DRIVER WASN'T AN INDEPENDENT CONTRACTOR
Northeast Logistics, Inc. (NLI), acted as a broker between drivers and clients who wished to have items transported. After TMI applied to be a driver, NLI conducted a background check, required proof of insurance coverage, and entered into an “Owner Operator Agreement,” wherein the driver was responsible for all expenses, including the cost of any equipment and fuel (except that the pay could be increased in times of high-fuel prices), and an administrative fee was due to NLI for each day’s assignments. (Among other things, work could be refused or subcontracted out, and client complaints were made directly to NLI and were addressed by the latter.)
Upon the termination of the relationship, TMI applied for unemployment benefits, and the Department of Labor determined that TMI was an “employee,” and that NLI was thus responsible for unemployment insurance contributions based on the money paid to TMI. After the company objected, an Administrative Law Judge agreed with the Department of Labor, and the Unemployment Insurance Appeal Board affirmed.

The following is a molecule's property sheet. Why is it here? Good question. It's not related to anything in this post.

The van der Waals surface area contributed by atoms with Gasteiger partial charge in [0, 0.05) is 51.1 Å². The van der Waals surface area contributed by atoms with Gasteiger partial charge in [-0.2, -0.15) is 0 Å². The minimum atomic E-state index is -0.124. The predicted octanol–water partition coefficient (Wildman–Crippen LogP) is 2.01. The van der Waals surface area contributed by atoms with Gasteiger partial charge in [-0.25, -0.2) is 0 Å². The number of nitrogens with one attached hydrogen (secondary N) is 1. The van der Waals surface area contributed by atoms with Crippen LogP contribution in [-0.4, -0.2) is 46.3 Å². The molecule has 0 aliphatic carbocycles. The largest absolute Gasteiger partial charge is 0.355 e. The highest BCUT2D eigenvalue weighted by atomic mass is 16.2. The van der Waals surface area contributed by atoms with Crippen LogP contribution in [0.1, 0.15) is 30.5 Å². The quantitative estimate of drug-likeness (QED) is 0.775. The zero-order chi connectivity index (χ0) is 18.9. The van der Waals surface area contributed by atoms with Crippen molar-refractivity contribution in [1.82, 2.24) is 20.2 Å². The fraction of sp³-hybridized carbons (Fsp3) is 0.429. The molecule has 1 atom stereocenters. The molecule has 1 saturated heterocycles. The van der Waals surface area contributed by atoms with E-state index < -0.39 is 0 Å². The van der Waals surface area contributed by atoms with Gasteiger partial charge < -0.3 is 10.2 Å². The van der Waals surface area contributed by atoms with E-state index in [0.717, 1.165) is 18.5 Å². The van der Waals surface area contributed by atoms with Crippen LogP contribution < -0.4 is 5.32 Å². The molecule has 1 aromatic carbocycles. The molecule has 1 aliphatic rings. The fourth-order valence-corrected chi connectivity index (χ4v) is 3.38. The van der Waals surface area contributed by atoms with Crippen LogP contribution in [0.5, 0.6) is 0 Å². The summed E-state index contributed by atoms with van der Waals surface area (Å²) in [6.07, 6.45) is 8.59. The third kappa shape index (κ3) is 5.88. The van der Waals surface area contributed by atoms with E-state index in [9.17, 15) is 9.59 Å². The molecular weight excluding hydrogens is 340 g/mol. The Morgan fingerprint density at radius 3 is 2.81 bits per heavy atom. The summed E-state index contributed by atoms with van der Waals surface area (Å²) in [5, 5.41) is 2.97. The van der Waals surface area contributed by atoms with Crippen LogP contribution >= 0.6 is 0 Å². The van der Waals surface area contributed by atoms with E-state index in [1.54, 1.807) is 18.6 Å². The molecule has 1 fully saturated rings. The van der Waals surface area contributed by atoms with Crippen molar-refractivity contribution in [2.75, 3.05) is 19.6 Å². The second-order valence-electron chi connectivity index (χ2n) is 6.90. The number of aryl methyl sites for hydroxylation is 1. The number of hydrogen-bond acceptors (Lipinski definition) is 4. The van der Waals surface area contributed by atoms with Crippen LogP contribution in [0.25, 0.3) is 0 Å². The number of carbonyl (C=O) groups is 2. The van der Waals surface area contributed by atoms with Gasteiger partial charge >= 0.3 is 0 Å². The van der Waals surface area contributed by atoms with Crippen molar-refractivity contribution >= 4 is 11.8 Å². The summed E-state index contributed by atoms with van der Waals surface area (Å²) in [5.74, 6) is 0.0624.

When the case reached the Appellate Division, Third Department, it concluded that the since the issue as to whether an employment relationship existed was a “question of fact,” it was compelled to defer to the administrative agencies which reviewed the matter, particularly given that their decisions were supported by “substantial evidence.” (The AD3 felt it was precluded from modifying the outcome, or substituting its judgment for that of the underlying agencies, even if the evidence might have supported a contrary conclusion.)
One judge on the panel, however, noted his dissent, and indicated he would have reversed the case, writing, in part, “it is my view that the record lacks substantial evidence of the requisite control to establish an employer-employee relationship.”
Let’s just say, we're calling it quits right there …
# # #